I accomplished everything I needed to on Saturday - the haircut, the pedi, the blood donation, the on call, the grocery shopping, dinner, and some baseboard work.

The mandatory mission team meeting at 6 PM?  Not so much.  Not sure how that didn't make the calendar, but our bad.

Sunday church, and doing the mission team paperwork afterward.  On call was grim.  Usually Sundays are quiet, but I just got call after call after complicated call that kept me tied to the phone and the computer for HOURS.  And the entire time, I just got sleepier.  And more nauseated.  Toward the end, near 4 PM, I started throwing up.  By 5 I was in bed, when I wasn't throwing up.  I don't know what the family did about dinner, but I'd skipped lunch and had no desire to even smell food.  I got up about 10 to try to get some fluids in, borrowed one of Babygirl's nausea pills, tried again, and went to bed.  I think I slept a total of 16 hours.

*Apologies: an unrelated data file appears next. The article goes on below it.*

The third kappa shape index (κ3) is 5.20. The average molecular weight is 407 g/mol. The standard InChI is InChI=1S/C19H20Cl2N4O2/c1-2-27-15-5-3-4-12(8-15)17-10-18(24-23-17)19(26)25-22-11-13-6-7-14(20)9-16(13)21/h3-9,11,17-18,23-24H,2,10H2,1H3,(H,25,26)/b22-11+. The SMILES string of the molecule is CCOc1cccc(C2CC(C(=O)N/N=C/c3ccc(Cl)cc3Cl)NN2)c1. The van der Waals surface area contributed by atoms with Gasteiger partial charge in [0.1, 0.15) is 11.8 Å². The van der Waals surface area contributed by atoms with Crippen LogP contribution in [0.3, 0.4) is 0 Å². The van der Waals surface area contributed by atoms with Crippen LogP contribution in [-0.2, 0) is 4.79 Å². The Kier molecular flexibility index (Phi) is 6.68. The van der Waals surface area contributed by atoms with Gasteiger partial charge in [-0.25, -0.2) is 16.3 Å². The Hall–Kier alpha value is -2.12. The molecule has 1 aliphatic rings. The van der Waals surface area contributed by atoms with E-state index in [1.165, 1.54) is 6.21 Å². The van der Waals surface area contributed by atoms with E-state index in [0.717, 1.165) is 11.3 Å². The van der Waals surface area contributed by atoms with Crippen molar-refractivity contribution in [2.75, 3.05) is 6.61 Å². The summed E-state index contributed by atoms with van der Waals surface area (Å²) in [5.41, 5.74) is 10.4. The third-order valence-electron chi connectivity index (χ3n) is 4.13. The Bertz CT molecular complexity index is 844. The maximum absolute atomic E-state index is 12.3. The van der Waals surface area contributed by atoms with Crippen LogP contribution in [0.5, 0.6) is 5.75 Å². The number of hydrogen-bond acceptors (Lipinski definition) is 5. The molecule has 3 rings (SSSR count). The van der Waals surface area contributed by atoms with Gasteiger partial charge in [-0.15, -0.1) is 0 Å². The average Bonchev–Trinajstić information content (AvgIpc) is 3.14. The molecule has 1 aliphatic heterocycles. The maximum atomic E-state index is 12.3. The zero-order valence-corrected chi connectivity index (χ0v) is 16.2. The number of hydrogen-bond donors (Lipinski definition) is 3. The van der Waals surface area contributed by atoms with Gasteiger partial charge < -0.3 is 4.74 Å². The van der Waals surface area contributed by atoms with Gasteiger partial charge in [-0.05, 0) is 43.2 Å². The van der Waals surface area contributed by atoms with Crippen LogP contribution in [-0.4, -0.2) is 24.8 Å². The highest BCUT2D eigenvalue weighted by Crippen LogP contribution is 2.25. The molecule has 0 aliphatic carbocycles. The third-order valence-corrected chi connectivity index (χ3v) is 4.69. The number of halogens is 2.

Monday morning I awoke feeling somewhat better, but given how I felt after a piece of toast I decided calling in might be wise.  It was a good call for about a dozen reasons.

Mom's recent hospital stay resulted in a visit from a home nurse.  Since I was home, I was there.  She REALLY got front row at Dementia Central.  Mom's three questions:  Who are you and why are you here? Do you like your job?  Do you like my cats?  And to me:  Can I have your sandals?  I really like them.  Ah, yeah.  Never mind about understanding your heart failure medications or getting your diabetes under control.  That was exhausting, so I took a nap.